“It does, and the second part of the message confirms that it is accurate and sincerely intended,” Soleta replied.. And handed over a second piece of paper. “This is my hand decoding of the hidden message from Captain Shelby, which itself reproduces a message from Captain Picard himself. It uses a cipher we had available for these kinds of communications if we were captured or in some other inconvenient position—an idea of Captain Calhoun’s—for the days when were all the crew of the Excalibur. And the contents are yet more interesting.”
Slyperia took the letter swiftly, sometimes squinting at the Federation standard English she had flash-learned through her wetware.
Slyperia settled the letter down, her ears showing consternation with her face a mask. “Commander Soleta, do you intend to show this letter to anyone else? Say, anyone from Starfleet Intelligence?”Admiral Mhanahkhiu,
Commander Starfleet First Fleet,
From Jean-Luc Picard,
I send this message to you in a state of hope. I recall my first visit to contact the Taloran Star Empire in the CON-5 universe most fondly. Humanity had long, even in supposedly enlightened times, held itself out as unique. The general dominance of humanity in the wider cosmos of universes spoke to those who would hold humanity superiour to other races.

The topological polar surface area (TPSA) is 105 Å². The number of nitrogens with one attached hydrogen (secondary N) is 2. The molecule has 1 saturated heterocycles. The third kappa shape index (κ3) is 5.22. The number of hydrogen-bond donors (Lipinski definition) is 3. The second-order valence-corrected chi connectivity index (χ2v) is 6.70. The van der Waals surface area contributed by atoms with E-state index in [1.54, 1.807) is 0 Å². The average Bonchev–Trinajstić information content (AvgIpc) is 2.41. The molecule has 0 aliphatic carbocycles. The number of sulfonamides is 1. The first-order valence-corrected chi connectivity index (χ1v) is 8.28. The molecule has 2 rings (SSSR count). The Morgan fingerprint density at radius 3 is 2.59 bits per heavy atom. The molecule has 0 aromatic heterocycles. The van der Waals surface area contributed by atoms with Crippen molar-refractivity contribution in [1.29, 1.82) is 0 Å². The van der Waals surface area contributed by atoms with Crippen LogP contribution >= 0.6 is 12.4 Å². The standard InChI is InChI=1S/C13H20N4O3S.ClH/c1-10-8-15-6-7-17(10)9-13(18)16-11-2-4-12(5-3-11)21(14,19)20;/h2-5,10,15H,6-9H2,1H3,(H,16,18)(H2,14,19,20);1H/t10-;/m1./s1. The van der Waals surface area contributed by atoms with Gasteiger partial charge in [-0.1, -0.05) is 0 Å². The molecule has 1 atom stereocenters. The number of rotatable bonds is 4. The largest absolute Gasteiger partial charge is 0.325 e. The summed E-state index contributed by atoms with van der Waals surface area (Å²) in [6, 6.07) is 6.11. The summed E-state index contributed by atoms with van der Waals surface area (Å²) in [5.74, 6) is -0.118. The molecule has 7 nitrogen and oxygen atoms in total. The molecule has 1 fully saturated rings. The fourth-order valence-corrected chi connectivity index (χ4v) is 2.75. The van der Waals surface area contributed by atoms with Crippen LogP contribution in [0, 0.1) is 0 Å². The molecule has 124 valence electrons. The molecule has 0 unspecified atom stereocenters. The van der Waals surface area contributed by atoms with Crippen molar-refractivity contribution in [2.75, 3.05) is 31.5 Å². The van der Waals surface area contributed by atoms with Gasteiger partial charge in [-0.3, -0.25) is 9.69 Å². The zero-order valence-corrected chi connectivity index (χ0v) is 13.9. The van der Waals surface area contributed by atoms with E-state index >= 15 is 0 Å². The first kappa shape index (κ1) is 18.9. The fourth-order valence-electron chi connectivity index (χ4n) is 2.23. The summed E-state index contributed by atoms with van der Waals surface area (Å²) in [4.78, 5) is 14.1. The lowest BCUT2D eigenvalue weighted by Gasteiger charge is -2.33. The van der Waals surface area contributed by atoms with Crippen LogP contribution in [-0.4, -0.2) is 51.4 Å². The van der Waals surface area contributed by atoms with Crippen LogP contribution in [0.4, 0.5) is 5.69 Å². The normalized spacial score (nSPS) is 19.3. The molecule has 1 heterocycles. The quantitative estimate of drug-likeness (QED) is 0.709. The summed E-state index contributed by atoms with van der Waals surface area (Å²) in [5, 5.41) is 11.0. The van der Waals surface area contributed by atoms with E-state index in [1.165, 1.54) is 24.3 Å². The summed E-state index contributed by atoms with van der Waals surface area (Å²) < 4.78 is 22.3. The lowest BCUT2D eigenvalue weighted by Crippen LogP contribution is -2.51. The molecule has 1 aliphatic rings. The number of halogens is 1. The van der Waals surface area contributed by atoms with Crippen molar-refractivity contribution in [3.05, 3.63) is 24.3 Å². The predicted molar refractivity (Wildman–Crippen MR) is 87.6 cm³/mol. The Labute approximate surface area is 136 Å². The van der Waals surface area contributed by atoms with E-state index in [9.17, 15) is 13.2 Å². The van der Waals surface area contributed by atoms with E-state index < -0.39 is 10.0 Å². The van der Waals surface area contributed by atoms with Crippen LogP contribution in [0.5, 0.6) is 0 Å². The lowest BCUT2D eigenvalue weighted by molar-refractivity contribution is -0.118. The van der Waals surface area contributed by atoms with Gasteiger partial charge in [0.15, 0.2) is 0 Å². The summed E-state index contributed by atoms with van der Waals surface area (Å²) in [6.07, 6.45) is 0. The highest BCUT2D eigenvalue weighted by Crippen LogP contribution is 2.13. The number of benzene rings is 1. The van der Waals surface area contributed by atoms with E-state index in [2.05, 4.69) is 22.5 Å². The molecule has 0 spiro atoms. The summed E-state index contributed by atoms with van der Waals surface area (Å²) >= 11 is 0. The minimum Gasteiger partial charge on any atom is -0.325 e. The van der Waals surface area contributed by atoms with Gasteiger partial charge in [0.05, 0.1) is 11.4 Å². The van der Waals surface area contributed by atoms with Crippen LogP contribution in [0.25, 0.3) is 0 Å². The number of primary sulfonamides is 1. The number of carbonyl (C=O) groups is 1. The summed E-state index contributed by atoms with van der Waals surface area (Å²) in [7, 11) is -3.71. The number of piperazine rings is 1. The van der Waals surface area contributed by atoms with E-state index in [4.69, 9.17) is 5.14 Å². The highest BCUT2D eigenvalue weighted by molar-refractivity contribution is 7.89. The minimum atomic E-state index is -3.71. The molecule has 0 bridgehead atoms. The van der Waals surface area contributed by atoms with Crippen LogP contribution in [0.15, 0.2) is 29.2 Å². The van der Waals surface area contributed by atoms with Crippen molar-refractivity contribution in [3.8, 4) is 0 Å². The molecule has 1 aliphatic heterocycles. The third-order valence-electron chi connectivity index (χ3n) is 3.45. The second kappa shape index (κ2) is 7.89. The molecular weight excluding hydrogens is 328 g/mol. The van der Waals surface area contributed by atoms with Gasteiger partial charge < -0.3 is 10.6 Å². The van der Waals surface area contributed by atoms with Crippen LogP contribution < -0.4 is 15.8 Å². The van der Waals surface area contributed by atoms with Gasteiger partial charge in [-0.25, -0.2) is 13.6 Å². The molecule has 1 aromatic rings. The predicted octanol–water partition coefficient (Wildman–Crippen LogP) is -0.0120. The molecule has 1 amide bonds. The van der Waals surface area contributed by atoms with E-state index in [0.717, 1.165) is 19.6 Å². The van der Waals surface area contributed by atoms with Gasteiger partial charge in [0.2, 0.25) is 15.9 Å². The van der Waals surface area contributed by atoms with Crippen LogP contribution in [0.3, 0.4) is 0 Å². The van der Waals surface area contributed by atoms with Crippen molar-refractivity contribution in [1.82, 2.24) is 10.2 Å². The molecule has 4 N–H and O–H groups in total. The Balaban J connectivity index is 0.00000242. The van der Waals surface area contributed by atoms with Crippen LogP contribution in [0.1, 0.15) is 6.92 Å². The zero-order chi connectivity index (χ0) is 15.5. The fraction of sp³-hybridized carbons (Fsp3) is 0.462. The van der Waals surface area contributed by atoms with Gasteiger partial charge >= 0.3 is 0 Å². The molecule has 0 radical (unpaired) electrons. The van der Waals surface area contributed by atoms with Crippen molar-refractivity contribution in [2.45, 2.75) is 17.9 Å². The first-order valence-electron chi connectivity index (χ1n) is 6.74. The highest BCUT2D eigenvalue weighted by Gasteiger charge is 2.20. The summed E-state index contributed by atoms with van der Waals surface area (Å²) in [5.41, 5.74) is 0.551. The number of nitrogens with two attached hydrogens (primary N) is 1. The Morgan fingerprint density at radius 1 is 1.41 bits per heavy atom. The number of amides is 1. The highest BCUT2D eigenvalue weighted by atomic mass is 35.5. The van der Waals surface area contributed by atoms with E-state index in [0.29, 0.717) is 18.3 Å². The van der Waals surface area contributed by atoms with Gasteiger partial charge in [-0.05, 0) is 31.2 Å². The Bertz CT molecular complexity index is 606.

In the Taloran conquest of Earth as part of the establishment of one of the largest polities known throughout the cosmos, and then the judicious ruling thereof as fair feudal overlords, I saw both a repudiation of these dangerous thoughts and a common strain with a tradition we recognize as humane and just in its own way as sure as the love and morality of the Matter of France, the Matter of England, of Chaucer and Roland, are recognizable as expressions of human feeling which remain true despite how far our methods of social organisation have changed.
I have no doubt, and would never presum e to doubt, that you are any less honourable than the Lady Halsina, Marchioness of Sapai, who entertained me and my officers during our embassy to your territory in CON-5. The absolute nature of a Taloran oath and the resolute goodness you hold to accompany hand-in-hand the keeping of oaths is something I was left with no doubt of from my visit.